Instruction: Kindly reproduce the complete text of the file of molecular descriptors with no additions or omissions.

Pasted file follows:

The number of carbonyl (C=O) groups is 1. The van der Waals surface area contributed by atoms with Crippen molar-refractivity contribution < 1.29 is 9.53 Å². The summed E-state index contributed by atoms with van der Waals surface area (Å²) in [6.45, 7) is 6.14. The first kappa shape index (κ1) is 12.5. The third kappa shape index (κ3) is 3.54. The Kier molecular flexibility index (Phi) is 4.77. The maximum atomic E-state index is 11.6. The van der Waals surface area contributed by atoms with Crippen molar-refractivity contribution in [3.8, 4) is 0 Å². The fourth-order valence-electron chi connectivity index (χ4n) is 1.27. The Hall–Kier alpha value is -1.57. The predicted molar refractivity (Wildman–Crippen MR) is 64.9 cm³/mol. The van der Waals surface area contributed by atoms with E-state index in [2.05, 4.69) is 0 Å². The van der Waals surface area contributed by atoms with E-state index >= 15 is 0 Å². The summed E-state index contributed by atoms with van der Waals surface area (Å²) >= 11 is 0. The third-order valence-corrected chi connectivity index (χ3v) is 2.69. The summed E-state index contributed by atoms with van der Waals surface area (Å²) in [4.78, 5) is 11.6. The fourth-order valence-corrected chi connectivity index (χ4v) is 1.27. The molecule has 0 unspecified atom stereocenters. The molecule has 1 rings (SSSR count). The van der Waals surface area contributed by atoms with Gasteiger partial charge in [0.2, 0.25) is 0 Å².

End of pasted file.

The number of carbonyl (C=O) groups is 1. The van der Waals surface area contributed by atoms with Crippen molar-refractivity contribution < 1.29 is 9.53 Å². The summed E-state index contributed by atoms with van der Waals surface area (Å²) in [6.45, 7) is 6.14. The first kappa shape index (κ1) is 12.5. The third kappa shape index (κ3) is 3.54. The Kier molecular flexibility index (Phi) is 4.77. The maximum atomic E-state index is 11.6. The van der Waals surface area contributed by atoms with Crippen molar-refractivity contribution in [3.8, 4) is 0 Å². The fourth-order valence-electron chi connectivity index (χ4n) is 1.27. The Hall–Kier alpha value is -1.57. The predicted molar refractivity (Wildman–Crippen MR) is 64.9 cm³/mol. The van der Waals surface area contributed by atoms with E-state index in [2.05, 4.69) is 0 Å². The van der Waals surface area contributed by atoms with E-state index >= 15 is 0 Å². The summed E-state index contributed by atoms with van der Waals surface area (Å²) >= 11 is 0. The third-order valence-corrected chi connectivity index (χ3v) is 2.69. The summed E-state index contributed by atoms with van der Waals surface area (Å²) in [4.78, 5) is 11.6. The fourth-order valence-corrected chi connectivity index (χ4v) is 1.27. The molecule has 0 unspecified atom stereocenters. The molecule has 1 rings (SSSR count). The van der Waals surface area contributed by atoms with Gasteiger partial charge in [0.2, 0.25) is 0 Å².